Hate your boss? Are you hungover? Did you smoke some weed? If you keep these thoughts and actions to yourself, step away from this story now. But if you share that kind of info on Facebook, you could be featured on a new website that simply combs through publicly available, posted comments from the social network.
Among the examples shared on We Know What You're Doing:
I'm getting so mad right now I hate my boss Jay I hope he dies better yet I feel like killin him if you in a bad mood don't take it out on everyone at the jobNever been so hungover. :(God is peace and love# God smoke cannabis!!! :o
And it's not just what's being said, it's who's saying it. That's right: "Your name here," basically, especially if you haven't set stronger privacy controls on who sees your information. Your name and photo — if you have one posted publicly — could show up on We Know What You're Doing.
We Know What You're Doing also was sharing new phone numbers that social network users publicly posted for anyone to see. But site creator Callum Haywood, who lives in Nottingham, England, told msnbc.com in an email interview Tuesday that "just earlier today I started to censor people's phone numbers, so they were not directly visible."
What, you didn't think your remarks about your boss, your drinking, your drugging, were public? Then this site — and the warning it gives — is for you, a wakeup call that should catapult you into action, into reviewing your Facebook settings.
And it's not the first time a site like this has popped up. Back in the Internet's ancient times of 2010, a site called Please Rob Me raised hackles — and some consciousness — when it shared Facebook info from people publicly posting about being away from home on vacations. (I say "some consciousness," because there still way too many people publicly sharing that they'll be in Bermuda, or wherever, for the next 2 weeks, and away from home.)
Haywood, who says he's an 18-year-old Web developer, came up with the idea based on a video, "I Know What You Did Five Minutes Ago," from Ignite London 4's conference last year, which showed how easily personal information can be plucked and culled from Web users who aren't more careful about privacy settings.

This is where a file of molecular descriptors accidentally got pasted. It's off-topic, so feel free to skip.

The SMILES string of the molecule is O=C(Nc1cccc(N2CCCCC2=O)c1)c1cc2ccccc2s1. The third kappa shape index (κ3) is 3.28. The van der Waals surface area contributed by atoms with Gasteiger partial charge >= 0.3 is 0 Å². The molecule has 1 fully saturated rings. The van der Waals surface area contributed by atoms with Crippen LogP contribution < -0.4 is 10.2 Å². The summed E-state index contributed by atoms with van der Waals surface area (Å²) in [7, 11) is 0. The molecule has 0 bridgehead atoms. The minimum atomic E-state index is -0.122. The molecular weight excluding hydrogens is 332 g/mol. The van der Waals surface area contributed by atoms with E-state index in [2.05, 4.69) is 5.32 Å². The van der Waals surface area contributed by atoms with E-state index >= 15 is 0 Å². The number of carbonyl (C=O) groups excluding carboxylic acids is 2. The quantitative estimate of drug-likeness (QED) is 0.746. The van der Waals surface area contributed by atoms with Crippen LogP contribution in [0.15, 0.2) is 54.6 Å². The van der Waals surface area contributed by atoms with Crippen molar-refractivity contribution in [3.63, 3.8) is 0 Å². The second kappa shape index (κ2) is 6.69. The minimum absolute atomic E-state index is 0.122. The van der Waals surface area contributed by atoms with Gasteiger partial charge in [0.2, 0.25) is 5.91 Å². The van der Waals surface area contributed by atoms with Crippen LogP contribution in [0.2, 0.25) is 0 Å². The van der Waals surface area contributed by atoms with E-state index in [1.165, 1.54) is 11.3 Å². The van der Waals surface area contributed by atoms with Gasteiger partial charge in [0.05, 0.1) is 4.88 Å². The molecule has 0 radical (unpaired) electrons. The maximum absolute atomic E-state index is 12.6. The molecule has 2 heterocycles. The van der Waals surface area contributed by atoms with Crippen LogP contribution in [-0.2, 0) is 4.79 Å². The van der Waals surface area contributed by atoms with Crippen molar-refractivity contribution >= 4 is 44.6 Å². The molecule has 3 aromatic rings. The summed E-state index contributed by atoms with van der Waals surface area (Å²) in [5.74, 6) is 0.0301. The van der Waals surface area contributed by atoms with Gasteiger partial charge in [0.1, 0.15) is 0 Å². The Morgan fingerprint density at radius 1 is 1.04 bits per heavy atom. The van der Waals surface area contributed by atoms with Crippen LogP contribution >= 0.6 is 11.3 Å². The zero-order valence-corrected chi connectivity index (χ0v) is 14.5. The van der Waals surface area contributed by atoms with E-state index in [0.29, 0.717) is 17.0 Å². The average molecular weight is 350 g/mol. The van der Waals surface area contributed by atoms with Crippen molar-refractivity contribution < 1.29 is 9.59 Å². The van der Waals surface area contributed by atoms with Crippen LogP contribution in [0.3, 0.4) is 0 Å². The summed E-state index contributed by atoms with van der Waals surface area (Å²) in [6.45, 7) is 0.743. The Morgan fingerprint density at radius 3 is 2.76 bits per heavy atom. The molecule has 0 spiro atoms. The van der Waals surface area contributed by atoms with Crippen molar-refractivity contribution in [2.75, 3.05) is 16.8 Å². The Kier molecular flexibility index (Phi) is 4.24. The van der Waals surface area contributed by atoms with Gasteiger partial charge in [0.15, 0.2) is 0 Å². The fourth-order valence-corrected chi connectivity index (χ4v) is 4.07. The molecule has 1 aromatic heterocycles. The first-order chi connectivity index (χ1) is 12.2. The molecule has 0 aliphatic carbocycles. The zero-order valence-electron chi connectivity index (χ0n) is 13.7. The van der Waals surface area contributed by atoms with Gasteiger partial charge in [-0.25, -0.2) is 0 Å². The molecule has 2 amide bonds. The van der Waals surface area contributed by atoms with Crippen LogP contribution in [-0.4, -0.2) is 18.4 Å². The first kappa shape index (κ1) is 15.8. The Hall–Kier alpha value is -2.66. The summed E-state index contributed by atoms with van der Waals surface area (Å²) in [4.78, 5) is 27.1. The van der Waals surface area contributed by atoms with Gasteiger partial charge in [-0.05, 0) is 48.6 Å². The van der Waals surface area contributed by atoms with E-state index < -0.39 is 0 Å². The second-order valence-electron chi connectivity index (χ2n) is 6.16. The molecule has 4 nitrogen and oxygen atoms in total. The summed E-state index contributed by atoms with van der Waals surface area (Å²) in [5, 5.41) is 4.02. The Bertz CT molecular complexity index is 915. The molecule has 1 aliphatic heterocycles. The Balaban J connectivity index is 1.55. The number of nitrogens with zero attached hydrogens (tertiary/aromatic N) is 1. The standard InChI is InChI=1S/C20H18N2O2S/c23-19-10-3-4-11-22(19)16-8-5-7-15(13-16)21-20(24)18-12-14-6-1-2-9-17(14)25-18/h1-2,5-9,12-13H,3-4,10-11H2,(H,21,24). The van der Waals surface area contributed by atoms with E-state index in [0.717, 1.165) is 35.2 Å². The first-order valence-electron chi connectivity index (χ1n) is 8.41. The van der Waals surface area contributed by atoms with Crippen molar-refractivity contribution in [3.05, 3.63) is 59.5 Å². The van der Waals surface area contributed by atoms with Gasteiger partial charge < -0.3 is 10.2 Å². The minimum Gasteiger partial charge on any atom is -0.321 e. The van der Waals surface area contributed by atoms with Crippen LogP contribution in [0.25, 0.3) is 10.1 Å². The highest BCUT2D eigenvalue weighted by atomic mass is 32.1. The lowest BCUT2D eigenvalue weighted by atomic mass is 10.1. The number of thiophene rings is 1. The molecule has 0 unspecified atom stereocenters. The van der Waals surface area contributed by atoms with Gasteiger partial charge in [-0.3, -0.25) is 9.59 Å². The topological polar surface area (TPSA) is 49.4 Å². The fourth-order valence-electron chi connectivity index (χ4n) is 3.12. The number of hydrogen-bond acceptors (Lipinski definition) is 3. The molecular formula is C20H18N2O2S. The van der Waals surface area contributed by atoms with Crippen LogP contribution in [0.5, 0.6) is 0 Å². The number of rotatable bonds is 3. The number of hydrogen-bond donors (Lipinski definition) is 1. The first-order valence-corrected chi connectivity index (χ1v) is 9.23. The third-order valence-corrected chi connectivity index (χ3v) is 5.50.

Facebook's privacy controls, Haywood says, "are very effective when used correctly." But, as noted recently, those privacy controls can be more confusing and harder to understand than the small print coming from credit card companies and even government entities, according to a recent survey.
As to We Know What You're Doing's information, "There is nothing on this website that cannot be accessed by anyone else," Haywood says on the site.
"These people probably wouldn't want this info (published), would they?" Haywood says in his own Q-and-A. His answer:
Probably not to be fair, but it was their choice, or lack of, with regards to their account privacy settings. People have lost their jobs in the past due to some of the posts they put on Facebook, so maybe this demonstrates why. Efforts have been made to remove any personal data from the results, such as the actual phone numbers, surnames, etc. The data is still easily accessible from the API, the filters have been put in place to protect the site from legal issues.
The lesson to be learned, he writes: "Just make sure your Facebook privacy settings are sufficient, for example don't publish status updates containing potentially risky material as 'Public' because then they have a good chance of showing up in the public Graph API ... The problem is not with Facebook themselves, when used correctly, their privacy controls are very good. The problem is how people simply don't understand the risks of sharing everything."
As word spreads about We Know What You're Doing, Haywood told msnbc.com he'll keep the site going "for as long as necessary."
"I am willing to change the site in response to people's reactions," he said. "The problem still stands though: the data is accessible from Facebook anyway, so any site can pick it up. People need to be aware of this."